Section 3(a)(1)(C) of the Investment Companies Act defines an investment company as an issuer that invests, reinvests, holds, holds or intends to deal in securities and owns or intends to acquire “investment securities” worth more than 40% of the value of its total assets (excluding government securities and cash) on a non-consolidated basis. See Section 3(a)(2) of the Investment Companies Act. In addition to the exceptions in the definitions, section 6 describes other exceptions, with paragraph 6(c) specifically giving the SEC broad discretion to “exempt a person on condition or without conditions. of any provision”. [5] One of the original authors, David Schenker (who became head of the SEC`s investment companies division,[4] explained the provision in 1940, citing the complexity of the industry. [5] This provision was used in particular to exempt venture capital firms in the 1970s prior to legislative amendments, including section 3(c)(7) exempting issuers of non-public securities from qualified purchasers. [5] Section 3(c)(11) generally exempts collective trust funds. The Investment Company Act of 1940 – as well as the Investment Advisers Act of 1940 – was introduced in response to the Wall Street crash of 1929 and the Great Depression that followed. The objective of the Investment Companies Act was to enhance investor confidence in the then relatively new investment companies by reducing conflicts of interest. It should also protect the public interest by requiring investment firms to disclose material information about their financial health, structure, investment policy and objectives using Form N-SAR. This kit is provided for illustrative purposes only. It is not an exhaustive handbook on the regulation of investment firms, investment company service providers or affiliates.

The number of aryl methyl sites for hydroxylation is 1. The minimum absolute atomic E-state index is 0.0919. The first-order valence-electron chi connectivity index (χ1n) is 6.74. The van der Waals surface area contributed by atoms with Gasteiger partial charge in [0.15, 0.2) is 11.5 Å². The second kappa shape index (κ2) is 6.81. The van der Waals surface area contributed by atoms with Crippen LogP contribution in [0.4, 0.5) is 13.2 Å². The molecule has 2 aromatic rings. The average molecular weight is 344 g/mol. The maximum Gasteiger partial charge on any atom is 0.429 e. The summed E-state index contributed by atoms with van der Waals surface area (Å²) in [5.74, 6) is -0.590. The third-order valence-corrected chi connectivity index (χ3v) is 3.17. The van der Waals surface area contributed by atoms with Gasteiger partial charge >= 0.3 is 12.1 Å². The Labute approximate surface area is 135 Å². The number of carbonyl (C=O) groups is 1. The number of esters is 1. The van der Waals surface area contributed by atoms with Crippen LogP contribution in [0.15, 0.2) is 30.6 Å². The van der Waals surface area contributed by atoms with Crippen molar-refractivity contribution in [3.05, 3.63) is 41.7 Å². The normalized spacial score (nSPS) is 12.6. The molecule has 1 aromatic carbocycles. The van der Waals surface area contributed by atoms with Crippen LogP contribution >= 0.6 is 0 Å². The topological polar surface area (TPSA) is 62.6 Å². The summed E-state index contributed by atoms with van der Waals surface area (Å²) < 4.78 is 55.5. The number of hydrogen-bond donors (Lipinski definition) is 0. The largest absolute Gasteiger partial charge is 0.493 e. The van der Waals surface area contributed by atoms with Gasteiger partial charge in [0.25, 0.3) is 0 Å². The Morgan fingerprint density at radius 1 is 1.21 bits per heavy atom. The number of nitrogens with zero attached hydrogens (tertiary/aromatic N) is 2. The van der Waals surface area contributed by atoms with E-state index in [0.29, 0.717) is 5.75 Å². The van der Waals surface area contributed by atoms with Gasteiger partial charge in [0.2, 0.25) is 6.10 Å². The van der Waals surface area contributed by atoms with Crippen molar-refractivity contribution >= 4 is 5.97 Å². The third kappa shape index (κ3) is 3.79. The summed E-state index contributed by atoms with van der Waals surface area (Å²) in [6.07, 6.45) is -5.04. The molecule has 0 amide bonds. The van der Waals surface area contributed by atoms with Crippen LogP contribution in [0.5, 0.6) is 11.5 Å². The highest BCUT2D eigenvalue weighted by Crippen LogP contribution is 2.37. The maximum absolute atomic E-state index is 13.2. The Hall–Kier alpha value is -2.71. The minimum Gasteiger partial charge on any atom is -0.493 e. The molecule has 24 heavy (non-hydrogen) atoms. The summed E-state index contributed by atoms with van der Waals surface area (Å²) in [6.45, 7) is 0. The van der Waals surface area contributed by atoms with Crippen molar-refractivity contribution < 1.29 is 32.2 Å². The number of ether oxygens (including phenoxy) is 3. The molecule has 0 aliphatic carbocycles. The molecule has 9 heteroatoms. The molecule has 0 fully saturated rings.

This package is not intended to provide formal or binding legal advice to the Commission or staff and does not replace federal securities laws and the advice of legal counsel. If you intend to incorporate an investment company or have legal questions regarding the regulation of investment companies or similar companies, you should consult the applicable laws and regulations. You will also often need to consult interpretive guidelines (e.g., legislative history, Commission publications, and no-action letters). We also recommend that you consult a lawyer and auditor with experience under federal securities laws. This filing was prepared by SEC staff. The Commission has not commented on its content. Companies that invest or reinvest in companies should be aware of the law to avoid registering as an investment company. Many companies that accidentally become investment firms need to cease their current operations and realign their investment strategies. However, due to the number of exemptions available to issuers, companies must take advantage of this and modify their practices to avoid registration under the law. The Investment Company Act of 1940 is considered one of the most important regulations for the U.S. stock market and is a law passed by Congress to define and regulate mutual funds and closed-end funds, as well as hedge funds, private equity funds, and holding companies. It is enforced by the investment management division of the Securities and Exchange Commission (SEC) and is designed to “mitigate and eliminate conditions that adversely affect the national public interest and the interest of investors.” The following is a list of the most common forms used by issuers to register as investment companies under the Investment Companies Act and/or register their securities under the Securities Act: Subsection.